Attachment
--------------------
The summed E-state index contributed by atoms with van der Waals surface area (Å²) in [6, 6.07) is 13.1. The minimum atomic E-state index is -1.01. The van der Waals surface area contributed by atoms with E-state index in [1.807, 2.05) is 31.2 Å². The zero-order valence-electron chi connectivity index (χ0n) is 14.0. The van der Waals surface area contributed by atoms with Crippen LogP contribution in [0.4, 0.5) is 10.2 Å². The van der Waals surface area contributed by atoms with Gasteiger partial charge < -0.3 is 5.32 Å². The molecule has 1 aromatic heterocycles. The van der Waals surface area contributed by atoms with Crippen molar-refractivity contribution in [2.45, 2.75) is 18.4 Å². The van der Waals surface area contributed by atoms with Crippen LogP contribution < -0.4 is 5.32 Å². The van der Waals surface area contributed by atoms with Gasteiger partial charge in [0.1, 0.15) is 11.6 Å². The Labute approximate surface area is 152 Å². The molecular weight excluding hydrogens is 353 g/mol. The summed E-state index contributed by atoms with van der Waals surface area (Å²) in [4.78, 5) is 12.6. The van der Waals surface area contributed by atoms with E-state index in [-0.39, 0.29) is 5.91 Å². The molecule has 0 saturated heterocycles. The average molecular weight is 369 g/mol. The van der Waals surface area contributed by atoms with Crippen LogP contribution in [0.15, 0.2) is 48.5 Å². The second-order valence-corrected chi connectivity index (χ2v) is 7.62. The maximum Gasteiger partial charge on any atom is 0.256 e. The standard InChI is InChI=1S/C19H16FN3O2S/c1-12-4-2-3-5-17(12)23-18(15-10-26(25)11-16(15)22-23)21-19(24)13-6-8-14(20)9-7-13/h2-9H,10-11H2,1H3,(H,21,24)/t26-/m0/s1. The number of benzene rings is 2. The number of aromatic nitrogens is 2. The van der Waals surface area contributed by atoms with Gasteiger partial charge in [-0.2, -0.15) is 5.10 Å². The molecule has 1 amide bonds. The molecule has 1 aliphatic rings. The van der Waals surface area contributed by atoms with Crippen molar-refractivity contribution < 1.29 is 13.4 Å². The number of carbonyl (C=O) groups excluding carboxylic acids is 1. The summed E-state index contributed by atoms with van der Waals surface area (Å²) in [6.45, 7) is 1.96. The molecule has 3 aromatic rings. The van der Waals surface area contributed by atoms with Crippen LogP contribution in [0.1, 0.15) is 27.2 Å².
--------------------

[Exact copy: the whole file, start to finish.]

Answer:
The summed E-state index contributed by atoms with van der Waals surface area (Å²) in [6, 6.07) is 13.1. The minimum atomic E-state index is -1.01. The van der Waals surface area contributed by atoms with E-state index in [1.807, 2.05) is 31.2 Å². The zero-order valence-electron chi connectivity index (χ0n) is 14.0. The van der Waals surface area contributed by atoms with Crippen LogP contribution in [0.4, 0.5) is 10.2 Å². The van der Waals surface area contributed by atoms with Gasteiger partial charge < -0.3 is 5.32 Å². The molecule has 1 aromatic heterocycles. The van der Waals surface area contributed by atoms with Crippen molar-refractivity contribution in [2.45, 2.75) is 18.4 Å². The van der Waals surface area contributed by atoms with Crippen LogP contribution < -0.4 is 5.32 Å². The van der Waals surface area contributed by atoms with Gasteiger partial charge in [0.1, 0.15) is 11.6 Å². The Labute approximate surface area is 152 Å². The molecular weight excluding hydrogens is 353 g/mol. The summed E-state index contributed by atoms with van der Waals surface area (Å²) in [4.78, 5) is 12.6. The van der Waals surface area contributed by atoms with E-state index in [-0.39, 0.29) is 5.91 Å². The molecule has 0 saturated heterocycles. The average molecular weight is 369 g/mol. The van der Waals surface area contributed by atoms with Crippen LogP contribution in [0.15, 0.2) is 48.5 Å². The second-order valence-corrected chi connectivity index (χ2v) is 7.62. The maximum Gasteiger partial charge on any atom is 0.256 e. The standard InChI is InChI=1S/C19H16FN3O2S/c1-12-4-2-3-5-17(12)23-18(15-10-26(25)11-16(15)22-23)21-19(24)13-6-8-14(20)9-7-13/h2-9H,10-11H2,1H3,(H,21,24)/t26-/m0/s1. The number of benzene rings is 2. The number of aromatic nitrogens is 2. The van der Waals surface area contributed by atoms with Gasteiger partial charge in [-0.2, -0.15) is 5.10 Å². The molecule has 1 amide bonds. The molecule has 1 aliphatic rings. The van der Waals surface area contributed by atoms with Crippen molar-refractivity contribution < 1.29 is 13.4 Å². The number of carbonyl (C=O) groups excluding carboxylic acids is 1. The summed E-state index contributed by atoms with van der Waals surface area (Å²) in [6.45, 7) is 1.96. The molecule has 3 aromatic rings. The van der Waals surface area contributed by atoms with Crippen LogP contribution in [0.1, 0.15) is 27.2 Å².